When the time comes for a beneficiary to take over the assets of their loved one’s IRA, one of the options is to open an Inherited IRA or Beneficiary IRA. This plan allows the beneficiary to continue the tax-sheltered status of the assets and cash they’ve just inherited.
A FEW KEY ITEMS TO CONSIDER:
- Contributions cannot be made to the Inherited IRA
- IRA Transfers may only be from Inherited to Inherited
- Inherited accounts require distributions, even Roth (however, while taxes may be owed, the early distribution penalty does not apply to any inherited account)
- Following the SECURE Act, most beneficiaries will be required to cash out the account within ten years
- Spouse beneficiaries can rollover to their account
- A beneficiary has nine months from the date of death to disclaim the IRA
IRA contributions, in general, can only be made to an IRA if the account holder has earned income, regardless of age (thanks to the SECURE Act). Contribution limits vary based on income and account type. In an Inherited account, contributions are not permitted, and the account must be fully distributed within ten years of the original account holder’s death. Only a few exceptions apply to the new ten-year rule; the SECURE Act effectively eliminated the “Stretch IRA,” which once allowed beneficiaries to take distributions based on his or her life expectancy. Click here to learn more about how the SECURE Act tax law affects retirement plans.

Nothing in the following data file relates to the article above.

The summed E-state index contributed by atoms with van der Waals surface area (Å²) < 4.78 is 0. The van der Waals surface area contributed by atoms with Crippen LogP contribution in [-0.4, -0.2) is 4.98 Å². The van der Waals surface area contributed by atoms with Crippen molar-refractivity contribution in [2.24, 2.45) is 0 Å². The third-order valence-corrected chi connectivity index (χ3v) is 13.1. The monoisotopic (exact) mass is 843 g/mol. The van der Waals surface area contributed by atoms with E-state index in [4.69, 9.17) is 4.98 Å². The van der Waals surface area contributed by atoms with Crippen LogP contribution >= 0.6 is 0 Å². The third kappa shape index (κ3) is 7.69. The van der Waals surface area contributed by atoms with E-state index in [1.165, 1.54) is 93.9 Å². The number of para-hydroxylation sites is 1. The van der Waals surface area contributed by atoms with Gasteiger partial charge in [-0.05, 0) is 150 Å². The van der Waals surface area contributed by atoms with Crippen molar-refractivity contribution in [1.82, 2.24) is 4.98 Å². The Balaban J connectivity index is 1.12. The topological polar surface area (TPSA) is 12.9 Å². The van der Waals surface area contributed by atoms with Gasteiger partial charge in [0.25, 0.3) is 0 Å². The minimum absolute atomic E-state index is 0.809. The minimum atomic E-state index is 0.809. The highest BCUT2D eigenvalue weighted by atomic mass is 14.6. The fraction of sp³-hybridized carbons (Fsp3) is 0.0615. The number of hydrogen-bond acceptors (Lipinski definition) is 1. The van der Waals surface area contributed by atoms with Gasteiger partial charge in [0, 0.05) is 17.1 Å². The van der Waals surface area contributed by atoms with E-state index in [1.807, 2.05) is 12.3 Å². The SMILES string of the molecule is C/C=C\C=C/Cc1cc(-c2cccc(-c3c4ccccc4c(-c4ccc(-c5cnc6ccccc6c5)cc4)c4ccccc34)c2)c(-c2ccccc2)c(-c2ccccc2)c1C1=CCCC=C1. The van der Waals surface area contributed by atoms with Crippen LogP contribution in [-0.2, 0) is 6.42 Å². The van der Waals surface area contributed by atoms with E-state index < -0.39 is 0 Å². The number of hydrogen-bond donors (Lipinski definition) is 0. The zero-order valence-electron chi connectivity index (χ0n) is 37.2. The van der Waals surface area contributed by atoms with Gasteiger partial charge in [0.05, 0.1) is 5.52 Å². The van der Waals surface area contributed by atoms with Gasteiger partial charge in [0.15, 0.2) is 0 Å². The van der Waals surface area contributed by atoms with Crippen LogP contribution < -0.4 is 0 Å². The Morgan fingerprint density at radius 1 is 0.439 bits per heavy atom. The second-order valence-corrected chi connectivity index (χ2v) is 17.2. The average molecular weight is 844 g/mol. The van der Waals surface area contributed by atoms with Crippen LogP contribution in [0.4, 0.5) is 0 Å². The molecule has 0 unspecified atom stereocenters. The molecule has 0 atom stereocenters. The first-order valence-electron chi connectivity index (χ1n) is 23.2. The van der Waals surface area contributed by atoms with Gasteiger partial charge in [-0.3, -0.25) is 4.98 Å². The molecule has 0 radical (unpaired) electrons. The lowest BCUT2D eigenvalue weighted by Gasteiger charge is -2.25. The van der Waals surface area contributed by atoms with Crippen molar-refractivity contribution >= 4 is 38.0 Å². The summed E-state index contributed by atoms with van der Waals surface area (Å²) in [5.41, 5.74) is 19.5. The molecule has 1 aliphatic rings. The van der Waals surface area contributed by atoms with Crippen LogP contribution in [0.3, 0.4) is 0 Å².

Inherited accounts open after December 31, 2019, no longer require the need for annual distributions to be calculated, however, it is in the best interest of the beneficiary to work with a financial professional to make a plan for distributing within the ten-year period and paying taxes on distributions from an inherited Traditional IRA. The CARES Act has waived all 2020 required distributions, which applies to Inherited accounts opened before December 31, 2019. Click here to learn about the top 7 RMD changes that have occurred with the CARES Act.
Spouses are allowed to inherit an account directly and treat the IRA as their own, which may be especially beneficial if the spouse inherits a Traditional IRA and is not yet RMD (required minimum distribution) age. A spouse beneficiary may still decide to treat the account as an Inherited Account. It is recommended that the spouse speaks with a CPA before making a decision.
If a beneficiary decides they do not want the account they have inherited, they are allowed to disclaim their interest within nine months from the date of death. The beneficiary cannot re-designate the inheritance; the account will likely fall under probate law.
For questions or more information regarding Inherited IRAs, contact Midland by visiting www.midlandtrust.com or by calling 239.333.1032.